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Steps on a journey to TB control in Solomon Islands: a cross-sectional, mixed methods pre-post evaluation of a local language DVD

Overview of attention for article published in BMC Public Health, February 2015
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  • Good Attention Score compared to outputs of the same age (76th percentile)
  • Above-average Attention Score compared to outputs of the same age and source (56th percentile)

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Title
Steps on a journey to TB control in Solomon Islands: a cross-sectional, mixed methods pre-post evaluation of a local language DVD
Published in
BMC Public Health, February 2015
DOI 10.1186/s12914-015-0041-3
Pubmed ID
Authors

Peter D Massey, Rowena Asugeni, John Wakageni, Esau Kekeubata, John Maena’aadi, John Laete’esafi, Jackson Waneagea, Vunivesi Asugeni, David MacLaren, Richard Speare

Abstract

BackgroundIn Solomon Islands many people with Tuberculosis (TB) have challenges in accessing services because of socio-cultural, geographic and health service reasons, resulting in delays in TB treatment and low detection rates. The purpose of this project was to (i) develop a local language audio-visual resource (DVD) about TB (ii) share this resource with people in remote villages and (iii) evaluate the process and outcomes.MethodsThe project involved the development and evaluation of a DVD in local Kwaio language. The DVD included five short videos based on the Australian Respiratory Council TB Education Flipchart. The DVD also included short videos of: traditional music/chanting (ai¿imae); drama that presented an allegory of TB; and a short documentary on the redevelopment of the local TB Ward.A mixed-methods approach evaluated changes in TB knowledge and investigated the impact of the DVD.ResultsThe DVD was recorded and produced in March¿June 2013 and screened in 41 villages and hamlets. The pre-post DVD survey was completed by 64% (255/400) of people who viewed the DVD in the villages. Pre-DVD survey responses showed a moderate to high knowledge about TB signs, symptoms and treatment but 76/255 (30%) stated TB was caused by sorcery and 85/255 (33%) incorrectly stated that TB medication should be stopped when a patient feels better.The post-DVD survey showed a significant increase in people in coastal villages reporting (i) a 3-week cough would trigger a medical assessment and (ii) TB is mainly spread through the air. Statements that TB is not caused by sorcery increased post-DVD in both coastal and mountain villages, however belief in sorcery in mountain villages remained high at 20/70 (29%).ConclusionsThe local DVD resource was developed within local cultural understandings and oral traditions of Kwaio people. Using modern but accessible DVD technology generated a lot of interest about the disease and the stories.The project evaluation indicates that current delays in seeking treatment may be more due to socio-cultural and health service factors than awareness of the disease. Therefore the development of TB services, including TB education, which are culturally sensitive, remains important.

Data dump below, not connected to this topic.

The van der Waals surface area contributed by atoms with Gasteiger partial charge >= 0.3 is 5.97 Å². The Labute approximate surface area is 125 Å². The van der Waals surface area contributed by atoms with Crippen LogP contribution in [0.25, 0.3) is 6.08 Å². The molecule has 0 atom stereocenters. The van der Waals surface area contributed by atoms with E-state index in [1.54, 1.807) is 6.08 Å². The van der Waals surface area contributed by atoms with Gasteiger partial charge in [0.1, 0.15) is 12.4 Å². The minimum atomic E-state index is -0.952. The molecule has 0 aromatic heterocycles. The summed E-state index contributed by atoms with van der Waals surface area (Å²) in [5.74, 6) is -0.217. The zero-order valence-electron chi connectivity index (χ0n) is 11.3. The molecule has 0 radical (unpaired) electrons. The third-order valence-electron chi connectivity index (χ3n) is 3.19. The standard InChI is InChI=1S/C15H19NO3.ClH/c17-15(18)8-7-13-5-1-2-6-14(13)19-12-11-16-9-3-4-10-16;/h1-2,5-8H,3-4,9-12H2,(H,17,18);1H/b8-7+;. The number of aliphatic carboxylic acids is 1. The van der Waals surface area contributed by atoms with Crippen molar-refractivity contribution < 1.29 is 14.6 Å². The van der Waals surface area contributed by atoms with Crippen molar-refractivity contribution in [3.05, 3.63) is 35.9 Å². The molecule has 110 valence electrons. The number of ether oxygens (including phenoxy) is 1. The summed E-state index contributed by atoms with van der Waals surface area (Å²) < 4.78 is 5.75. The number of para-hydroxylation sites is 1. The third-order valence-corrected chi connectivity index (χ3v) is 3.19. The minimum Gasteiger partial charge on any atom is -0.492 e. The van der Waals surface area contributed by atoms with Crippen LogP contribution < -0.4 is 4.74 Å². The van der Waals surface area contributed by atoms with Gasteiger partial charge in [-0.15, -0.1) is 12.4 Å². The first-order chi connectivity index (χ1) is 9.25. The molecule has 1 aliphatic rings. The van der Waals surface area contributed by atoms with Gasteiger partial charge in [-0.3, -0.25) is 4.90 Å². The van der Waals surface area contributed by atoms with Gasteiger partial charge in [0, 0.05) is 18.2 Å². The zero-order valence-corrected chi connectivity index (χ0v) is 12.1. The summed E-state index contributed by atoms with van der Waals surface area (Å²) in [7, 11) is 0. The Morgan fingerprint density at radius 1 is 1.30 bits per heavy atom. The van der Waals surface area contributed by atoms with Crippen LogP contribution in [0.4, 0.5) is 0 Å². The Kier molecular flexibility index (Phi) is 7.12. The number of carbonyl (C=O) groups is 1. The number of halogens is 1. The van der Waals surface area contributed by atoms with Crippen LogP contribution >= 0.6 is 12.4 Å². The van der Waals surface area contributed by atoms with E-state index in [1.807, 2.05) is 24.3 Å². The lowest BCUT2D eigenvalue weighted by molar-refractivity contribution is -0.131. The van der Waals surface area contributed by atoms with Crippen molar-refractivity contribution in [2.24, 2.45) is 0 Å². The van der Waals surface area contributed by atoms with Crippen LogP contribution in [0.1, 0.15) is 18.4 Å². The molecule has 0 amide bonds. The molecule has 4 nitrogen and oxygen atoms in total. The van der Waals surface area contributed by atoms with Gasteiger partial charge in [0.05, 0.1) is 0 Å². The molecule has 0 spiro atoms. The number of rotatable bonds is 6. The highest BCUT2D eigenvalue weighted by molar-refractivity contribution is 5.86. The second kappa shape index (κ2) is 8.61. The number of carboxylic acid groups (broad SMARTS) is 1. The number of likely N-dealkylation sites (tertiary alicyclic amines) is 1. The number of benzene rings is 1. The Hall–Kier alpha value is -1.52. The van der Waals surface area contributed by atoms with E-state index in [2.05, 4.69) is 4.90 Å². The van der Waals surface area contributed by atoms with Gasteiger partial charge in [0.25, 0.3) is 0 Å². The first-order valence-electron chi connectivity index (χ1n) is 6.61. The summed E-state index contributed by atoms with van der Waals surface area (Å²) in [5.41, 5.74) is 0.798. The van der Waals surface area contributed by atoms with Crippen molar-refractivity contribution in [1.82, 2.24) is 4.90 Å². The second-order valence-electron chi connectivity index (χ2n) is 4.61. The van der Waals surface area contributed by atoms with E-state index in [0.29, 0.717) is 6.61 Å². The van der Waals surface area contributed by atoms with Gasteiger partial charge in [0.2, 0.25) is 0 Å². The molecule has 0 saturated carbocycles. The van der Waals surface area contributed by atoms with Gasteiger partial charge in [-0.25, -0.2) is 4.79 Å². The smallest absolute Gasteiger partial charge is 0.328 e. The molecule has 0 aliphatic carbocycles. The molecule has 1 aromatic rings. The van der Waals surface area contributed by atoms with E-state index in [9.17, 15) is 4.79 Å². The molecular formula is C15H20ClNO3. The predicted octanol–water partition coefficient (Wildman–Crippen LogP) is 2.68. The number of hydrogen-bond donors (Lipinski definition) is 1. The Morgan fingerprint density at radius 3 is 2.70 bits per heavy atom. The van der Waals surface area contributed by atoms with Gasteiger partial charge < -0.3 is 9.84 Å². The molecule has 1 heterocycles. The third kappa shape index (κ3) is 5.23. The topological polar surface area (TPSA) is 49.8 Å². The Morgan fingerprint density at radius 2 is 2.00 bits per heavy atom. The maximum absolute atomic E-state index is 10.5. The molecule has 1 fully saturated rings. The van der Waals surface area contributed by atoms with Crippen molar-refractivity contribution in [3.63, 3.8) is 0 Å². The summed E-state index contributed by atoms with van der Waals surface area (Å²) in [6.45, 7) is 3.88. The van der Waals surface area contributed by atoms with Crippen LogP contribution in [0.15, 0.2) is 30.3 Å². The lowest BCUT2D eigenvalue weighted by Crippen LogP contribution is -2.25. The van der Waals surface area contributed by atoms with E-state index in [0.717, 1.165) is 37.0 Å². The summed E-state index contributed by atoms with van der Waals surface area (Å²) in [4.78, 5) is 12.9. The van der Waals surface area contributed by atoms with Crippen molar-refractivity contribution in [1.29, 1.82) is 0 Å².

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X Demographics

The data shown below were collected from the profiles of 7 X users who shared this research output. Click here to find out more about how the information was compiled.
Mendeley readers

Mendeley readers

The data shown below were compiled from readership statistics for 91 Mendeley readers of this research output. Click here to see the associated Mendeley record.

Geographical breakdown

Country Count As %
Malaysia 1 1%
Unknown 90 99%

Demographic breakdown

Readers by professional status Count As %
Student > Master 16 18%
Student > Bachelor 11 12%
Researcher 9 10%
Student > Ph. D. Student 7 8%
Other 6 7%
Other 18 20%
Unknown 24 26%
Readers by discipline Count As %
Nursing and Health Professions 20 22%
Medicine and Dentistry 20 22%
Social Sciences 8 9%
Environmental Science 3 3%
Psychology 2 2%
Other 7 8%
Unknown 31 34%
Attention Score in Context

Attention Score in Context

This research output has an Altmetric Attention Score of 5. This is our high-level measure of the quality and quantity of online attention that it has received. This Attention Score, as well as the ranking and number of research outputs shown below, was calculated when the research output was last mentioned on 17 July 2015.
All research outputs
#6,847,541
of 25,373,627 outputs
Outputs from BMC Public Health
#7,479
of 17,509 outputs
Outputs of similar age
#85,930
of 360,623 outputs
Outputs of similar age from BMC Public Health
#98
of 226 outputs
Altmetric has tracked 25,373,627 research outputs across all sources so far. This one has received more attention than most of these and is in the 72nd percentile.
So far Altmetric has tracked 17,509 research outputs from this source. They typically receive a lot more attention than average, with a mean Attention Score of 14.4. This one has gotten more attention than average, scoring higher than 57% of its peers.
Older research outputs will score higher simply because they've had more time to accumulate mentions. To account for age we can compare this Altmetric Attention Score to the 360,623 tracked outputs that were published within six weeks on either side of this one in any source. This one has done well, scoring higher than 76% of its contemporaries.
We're also able to compare this research output to 226 others from the same source and published within six weeks on either side of this one. This one has gotten more attention than average, scoring higher than 56% of its contemporaries.